Spectrum After the Time Shift I

Explore the effect of shifting a signal in the time domain on its spectrum from a magnitude and phase viewpoint.

One of the most important skills to learn in DSP that proves immensely helpful in any kind of application is the impact of a time shift on the signal spectrum. This is what we explore in this chapter.

Phase at a single frequency

The time reference at zero sets the wave phases just like the zero of a measuring tape. Let’s consider a cosine wave that is shifted to the right by T/4T/4. Here, TT is the wave period.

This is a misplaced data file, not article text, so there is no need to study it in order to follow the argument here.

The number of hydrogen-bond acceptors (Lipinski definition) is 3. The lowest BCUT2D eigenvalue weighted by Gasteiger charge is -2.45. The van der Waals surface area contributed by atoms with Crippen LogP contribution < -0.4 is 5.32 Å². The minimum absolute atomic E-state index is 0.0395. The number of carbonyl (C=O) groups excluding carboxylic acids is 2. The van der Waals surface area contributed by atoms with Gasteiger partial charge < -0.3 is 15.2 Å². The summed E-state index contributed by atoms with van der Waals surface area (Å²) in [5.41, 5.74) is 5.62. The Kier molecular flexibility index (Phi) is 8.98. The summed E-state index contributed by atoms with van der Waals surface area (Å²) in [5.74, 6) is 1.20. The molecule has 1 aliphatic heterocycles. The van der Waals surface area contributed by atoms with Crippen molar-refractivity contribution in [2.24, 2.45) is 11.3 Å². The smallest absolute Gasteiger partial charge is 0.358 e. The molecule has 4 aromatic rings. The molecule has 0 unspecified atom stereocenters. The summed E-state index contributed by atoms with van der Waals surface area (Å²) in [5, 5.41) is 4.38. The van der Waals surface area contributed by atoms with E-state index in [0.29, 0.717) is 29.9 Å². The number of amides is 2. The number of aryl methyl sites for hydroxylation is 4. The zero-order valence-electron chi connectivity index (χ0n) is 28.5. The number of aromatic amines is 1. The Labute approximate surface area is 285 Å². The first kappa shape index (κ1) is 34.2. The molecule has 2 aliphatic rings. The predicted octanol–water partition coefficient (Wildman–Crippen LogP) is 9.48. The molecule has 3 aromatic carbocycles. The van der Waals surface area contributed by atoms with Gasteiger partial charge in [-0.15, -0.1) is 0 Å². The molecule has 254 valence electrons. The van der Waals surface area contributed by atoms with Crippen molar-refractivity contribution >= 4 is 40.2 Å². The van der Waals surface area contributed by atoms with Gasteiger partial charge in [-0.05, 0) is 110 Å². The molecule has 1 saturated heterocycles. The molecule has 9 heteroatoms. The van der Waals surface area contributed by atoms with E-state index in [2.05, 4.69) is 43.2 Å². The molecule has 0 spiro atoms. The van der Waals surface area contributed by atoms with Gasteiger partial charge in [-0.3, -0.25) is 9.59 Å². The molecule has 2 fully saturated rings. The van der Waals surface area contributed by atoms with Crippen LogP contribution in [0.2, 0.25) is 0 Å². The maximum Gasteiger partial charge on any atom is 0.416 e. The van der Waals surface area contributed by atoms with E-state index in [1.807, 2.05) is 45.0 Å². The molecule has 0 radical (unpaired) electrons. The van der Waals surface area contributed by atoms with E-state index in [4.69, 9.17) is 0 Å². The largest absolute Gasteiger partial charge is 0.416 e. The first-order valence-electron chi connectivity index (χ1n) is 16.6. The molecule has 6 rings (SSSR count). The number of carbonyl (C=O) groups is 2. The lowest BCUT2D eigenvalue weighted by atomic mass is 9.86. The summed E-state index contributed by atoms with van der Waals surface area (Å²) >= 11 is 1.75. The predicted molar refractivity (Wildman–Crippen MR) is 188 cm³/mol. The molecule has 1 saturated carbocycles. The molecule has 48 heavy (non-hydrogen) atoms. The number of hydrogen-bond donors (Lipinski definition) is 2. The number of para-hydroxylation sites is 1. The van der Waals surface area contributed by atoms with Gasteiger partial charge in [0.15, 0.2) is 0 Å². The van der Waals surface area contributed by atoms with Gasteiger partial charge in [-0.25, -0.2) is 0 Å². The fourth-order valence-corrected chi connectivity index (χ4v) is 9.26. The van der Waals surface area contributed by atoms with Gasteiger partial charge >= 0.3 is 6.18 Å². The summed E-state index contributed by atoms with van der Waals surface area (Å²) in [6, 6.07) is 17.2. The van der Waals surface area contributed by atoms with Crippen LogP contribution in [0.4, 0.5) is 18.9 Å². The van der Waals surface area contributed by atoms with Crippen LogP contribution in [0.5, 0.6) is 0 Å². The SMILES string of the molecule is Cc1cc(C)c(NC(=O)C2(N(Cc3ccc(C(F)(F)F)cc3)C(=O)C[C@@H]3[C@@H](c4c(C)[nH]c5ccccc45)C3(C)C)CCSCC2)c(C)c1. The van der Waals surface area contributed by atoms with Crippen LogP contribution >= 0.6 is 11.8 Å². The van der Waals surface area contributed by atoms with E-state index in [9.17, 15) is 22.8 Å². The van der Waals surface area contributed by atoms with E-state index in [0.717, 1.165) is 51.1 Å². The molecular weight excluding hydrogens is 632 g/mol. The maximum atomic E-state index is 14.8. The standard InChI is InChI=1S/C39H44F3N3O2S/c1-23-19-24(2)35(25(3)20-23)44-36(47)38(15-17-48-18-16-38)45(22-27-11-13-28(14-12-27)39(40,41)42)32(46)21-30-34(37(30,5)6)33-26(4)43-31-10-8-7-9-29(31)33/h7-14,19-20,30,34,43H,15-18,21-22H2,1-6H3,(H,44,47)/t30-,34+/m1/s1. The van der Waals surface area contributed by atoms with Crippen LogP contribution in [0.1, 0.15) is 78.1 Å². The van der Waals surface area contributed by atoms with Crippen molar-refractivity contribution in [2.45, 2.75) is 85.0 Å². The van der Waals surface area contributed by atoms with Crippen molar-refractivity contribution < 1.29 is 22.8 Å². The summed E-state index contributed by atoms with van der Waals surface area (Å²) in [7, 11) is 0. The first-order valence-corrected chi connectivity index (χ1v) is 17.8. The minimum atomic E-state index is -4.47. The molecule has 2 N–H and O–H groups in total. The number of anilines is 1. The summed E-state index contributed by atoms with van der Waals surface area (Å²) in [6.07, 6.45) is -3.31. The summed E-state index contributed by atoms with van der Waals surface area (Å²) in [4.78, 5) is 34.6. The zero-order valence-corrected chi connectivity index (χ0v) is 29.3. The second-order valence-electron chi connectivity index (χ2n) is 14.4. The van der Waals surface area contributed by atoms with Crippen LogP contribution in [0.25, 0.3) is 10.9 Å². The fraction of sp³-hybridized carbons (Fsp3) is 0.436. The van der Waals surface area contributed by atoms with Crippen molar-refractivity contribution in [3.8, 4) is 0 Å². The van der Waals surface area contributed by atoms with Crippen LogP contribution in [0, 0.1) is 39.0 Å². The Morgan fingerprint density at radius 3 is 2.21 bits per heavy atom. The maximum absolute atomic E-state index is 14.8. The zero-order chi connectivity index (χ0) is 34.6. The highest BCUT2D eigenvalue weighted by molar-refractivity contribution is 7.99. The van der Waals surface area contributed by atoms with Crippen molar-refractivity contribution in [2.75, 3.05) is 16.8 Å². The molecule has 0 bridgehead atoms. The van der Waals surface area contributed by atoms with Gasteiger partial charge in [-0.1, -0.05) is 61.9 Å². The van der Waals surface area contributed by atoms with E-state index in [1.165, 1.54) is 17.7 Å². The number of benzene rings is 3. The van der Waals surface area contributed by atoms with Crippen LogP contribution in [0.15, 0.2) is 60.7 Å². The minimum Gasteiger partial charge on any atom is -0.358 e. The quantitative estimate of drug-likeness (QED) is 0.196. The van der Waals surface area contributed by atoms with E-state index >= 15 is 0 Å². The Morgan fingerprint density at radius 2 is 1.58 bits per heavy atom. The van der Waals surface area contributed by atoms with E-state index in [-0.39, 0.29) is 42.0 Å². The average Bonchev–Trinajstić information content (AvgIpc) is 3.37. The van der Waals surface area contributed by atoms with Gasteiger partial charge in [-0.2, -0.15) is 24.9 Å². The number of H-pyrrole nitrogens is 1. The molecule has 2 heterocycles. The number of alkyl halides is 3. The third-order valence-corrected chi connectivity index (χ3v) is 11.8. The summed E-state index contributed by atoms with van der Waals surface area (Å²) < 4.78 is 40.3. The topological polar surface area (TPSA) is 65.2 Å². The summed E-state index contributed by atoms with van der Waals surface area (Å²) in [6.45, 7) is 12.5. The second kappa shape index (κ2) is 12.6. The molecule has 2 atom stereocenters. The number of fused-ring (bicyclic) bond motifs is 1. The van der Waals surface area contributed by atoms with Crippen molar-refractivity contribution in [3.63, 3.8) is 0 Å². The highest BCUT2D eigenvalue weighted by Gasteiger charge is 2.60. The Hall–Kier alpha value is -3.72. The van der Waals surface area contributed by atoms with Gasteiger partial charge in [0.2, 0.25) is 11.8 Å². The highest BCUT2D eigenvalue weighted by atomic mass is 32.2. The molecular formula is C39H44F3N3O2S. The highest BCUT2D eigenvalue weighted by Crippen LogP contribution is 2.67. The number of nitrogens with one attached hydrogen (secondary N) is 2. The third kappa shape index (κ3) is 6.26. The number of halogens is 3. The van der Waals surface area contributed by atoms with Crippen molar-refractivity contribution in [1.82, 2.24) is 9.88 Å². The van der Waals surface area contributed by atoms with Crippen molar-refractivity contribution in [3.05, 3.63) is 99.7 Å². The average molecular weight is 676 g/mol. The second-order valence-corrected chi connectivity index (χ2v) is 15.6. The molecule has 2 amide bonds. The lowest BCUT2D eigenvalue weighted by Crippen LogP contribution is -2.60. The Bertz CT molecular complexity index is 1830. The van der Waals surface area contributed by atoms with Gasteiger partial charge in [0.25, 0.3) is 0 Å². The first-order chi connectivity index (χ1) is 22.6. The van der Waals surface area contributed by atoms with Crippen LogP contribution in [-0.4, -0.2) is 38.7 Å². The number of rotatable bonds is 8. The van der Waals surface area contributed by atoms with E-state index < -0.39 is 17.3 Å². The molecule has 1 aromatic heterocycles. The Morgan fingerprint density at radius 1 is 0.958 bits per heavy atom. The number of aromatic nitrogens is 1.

cos2πf(tT4)=cos(2πft2πfT4)=cos(2πFtπ2)=sin2πFt \begin{align*} \cos2\pi f\left(t-\frac{T}{4}\right) &= \cos \left(2\pi ft -2\pi f\frac{T}{4}\right) = \cos \left(2\pi Ft - \frac{\pi}{2}\right) = \sin 2\pi Ft \end{align*}

Clearly, this becomes a sine wave. This is because a full period in time, i.e., TT, is analogous to traversing a full period in phase, i.e., 2π2\pi. Therefore, T/4T/4 corresponds to 2π/4=π/22\pi/4=\pi/2.

This is drawn in the figure below where the phase shift 9090^\circ turns the cosine into a sine:

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